Amnesty International Group 22 Pasadena/Caltech News
Volume XVIII Number 9, September 2010


Thursday, September 23, 7:30 PM. Monthly 
Meeting. Caltech Y is located off San Pasqual 
between Hill and Holliston, south side. You will 
see two curving walls forming a gate to a path-- 
our building is just beyond. Help us plan future 
actions on Sudan, the 'War on Terror', death 
penalty and more.  

Tuesday, October 12, 7:30 PM. Letter 
writing meeting at Caltech Athenaeum, corner 
of Hill and California in Pasadena. This 
informal gathering is a great way for 
newcomers to get acquainted with Amnesty!   

Sunday, October 17, 6:30PM. Rights Readers 
Human Rights Book Discussion group. This 
month we read "Forest Gate" by Peter Akinti.


 Hi everyone
Check out Facebook to see the photo of Robert 
and Marie-Helene's new arrival!  Congratulations 
to the new mom and dad from all of us!

Also on Facebook you can find a site for Group 
22, set up by Cheri, one of our members.  Click on
22/159506047393747?ref=ts&v=wall#! to access 
the group site.  Thanks Cheri!

The Western Regional Conference, "Shine a Light 
- 50 years of Activism" will be held in San 
Francisco November 5-7.  Early bird registration 
for discount hotel rates ends September 30.

This link has information on the conference and 
online registration link:

This is a link to the conference brochure with 
mail-in registration and conference schedule.

Last time the WRC was in SF, Rob and I weren't 
able to go.  We wanted to drive, but I was unable 
to call in sick for the Friday due to a commitment 
I'd made to cover a co-workers school to 
administer insulin to a diabetic child!  We plan to 
attend this year!

Con carino,

Human Rights Book Discussion Group

Keep up with Rights Readers at

Next Rights Readers meeting: 
Sunday October 17, 6:30 PM
Vroman's Bookstore
695 E. Colorado Boulevard
 In Pasadena


Peter Akinti was a seventies child, born of 
Nigerian ancestry, in London. He read Law at a 
London University. He has written for the 
Guardian, and worked for four years at HM 
Treasury Chambers before founding and editing 
Untold Magazine for five years. Untold was the 
first independent British magazine for black men 
and had a wealth of gifted contributors from all 
over the diaspora. Peter spent eighteen months in 
Nigeria, running a restaurant, beer parlour and 
cinema in Ondo Town, Southwest Nigeria. He 
currently lives in Brooklyn. Forest Gate is his first 


A shattering, poetic and raw first novel set 
among young Somalian refugees in the slums of 
London - beginning with a double suicide 
and ending with a rebirth. 

In a community where poverty is kept close and 
passed from one generation to the next, two 
teenage boys, best friends, stand on top of twin 
tower blocks. Facing each other across the abyss 
of London's urban sprawl, they say their good-
byes and jump. One dies. The other, alternating 
with the sister of the deceased, narrates this 

James gives us a window into the inner city - his 
mom is a crack addict, his gang "brothers" force 
him to kill another black boy. Meina describes 
with feeling her family history in Somalia: after 
her parents are killed before her eyes, her village 
aunt sells her to six husbands - before she is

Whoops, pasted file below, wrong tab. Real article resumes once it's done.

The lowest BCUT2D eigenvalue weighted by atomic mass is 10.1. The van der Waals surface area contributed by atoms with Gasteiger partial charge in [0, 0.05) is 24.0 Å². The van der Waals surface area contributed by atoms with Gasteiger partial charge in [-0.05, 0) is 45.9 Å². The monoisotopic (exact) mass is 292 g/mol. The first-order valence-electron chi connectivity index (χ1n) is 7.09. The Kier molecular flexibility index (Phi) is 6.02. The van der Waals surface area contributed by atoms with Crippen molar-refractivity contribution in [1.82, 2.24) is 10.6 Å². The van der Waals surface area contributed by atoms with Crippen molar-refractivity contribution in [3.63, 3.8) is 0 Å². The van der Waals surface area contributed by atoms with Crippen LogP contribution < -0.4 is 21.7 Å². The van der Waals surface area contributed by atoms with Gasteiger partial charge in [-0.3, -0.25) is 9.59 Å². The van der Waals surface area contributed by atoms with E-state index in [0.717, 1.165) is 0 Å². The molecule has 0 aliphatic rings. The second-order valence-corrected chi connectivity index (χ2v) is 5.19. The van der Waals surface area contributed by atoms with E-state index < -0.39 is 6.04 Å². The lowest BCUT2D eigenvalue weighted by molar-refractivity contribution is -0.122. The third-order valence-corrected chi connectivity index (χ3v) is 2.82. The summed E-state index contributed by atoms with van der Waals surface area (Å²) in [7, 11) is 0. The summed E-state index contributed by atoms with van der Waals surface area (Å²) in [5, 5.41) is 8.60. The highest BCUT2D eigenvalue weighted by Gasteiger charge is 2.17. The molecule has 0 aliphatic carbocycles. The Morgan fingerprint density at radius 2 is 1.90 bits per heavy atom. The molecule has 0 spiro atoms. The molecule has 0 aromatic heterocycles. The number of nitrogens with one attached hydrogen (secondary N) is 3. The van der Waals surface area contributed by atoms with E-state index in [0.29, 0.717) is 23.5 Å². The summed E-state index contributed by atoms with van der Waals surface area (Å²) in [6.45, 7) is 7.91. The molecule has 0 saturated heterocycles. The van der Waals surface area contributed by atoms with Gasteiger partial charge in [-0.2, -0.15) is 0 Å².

even a teenager. Desperate to rebuild their lives, 
James and Meina set out to find the place for 
which every child longs - home. 

Brutal and shockingly violent in places, 
rambunctious and lively in others and slyly, dryly 
witty in yet others, Meina and James's journey 
toward life through their past is ultimately a 
powerful story of redemptive love and the debut 
of an extraordinary literary talent.


by Joyce Wolf

My monthly googling for Gao turned up a 
September podcast with Paul Mooney, a 
journalist with the South China Morning Post. It's 
5 minutes long and you can download it from

Group 22 adopted the case of human rights 
lawyer Gao Zhisheng (pronounced Gow Jir-
sheng). Gao disappeared for a year after he was 
detained by police in China in February 2009. He 
reappeared for a few weeks, but has been missing 
since 20 April.

Mr. Mooney described a private interview with 
Gao that he conducted in April during the brief 
period before Gao's second disappearance. Gao 
thanked the people of the U.S. and other countries 
for their efforts in his behalf and said the fact that 
people on the outside care was what kept him 
going. He said he had been tortured no less 
severely than during his previous detention in 
2007. He also endured psychological harassment 
such as not being allowed to brush his teeth for 18 
days. He felt conflicted between his wish to give 
his family a rest from worrying about him and his 
desire to speak out about human rights abuse in 

Let's continue to demonstrate that the world has 
not forgotten Gao Zhisheng. This month let's 
write to the Chinese Embassy. Here's a sample 
letter you can use as a guide.

His Excellency Ambassador ZHANG Yesui
Embassy of the People's Republic of China
3505 International Place, NW
Washington, D.C. 20008

Dear Ambassador,

I am deeply concerned about Gao Zhisheng,
a Beijing-based human rights lawyer 
who was detained in Shaanxi Province on 
February 4, 2009. His current whereabouts has 
been unknown since April 20, 2010.

A highly respected lawyer, Gao Zhisheng has 
represented a number of human rights defenders, 
including members of the spiritual group Falun 
Gong. The American Bar Association recently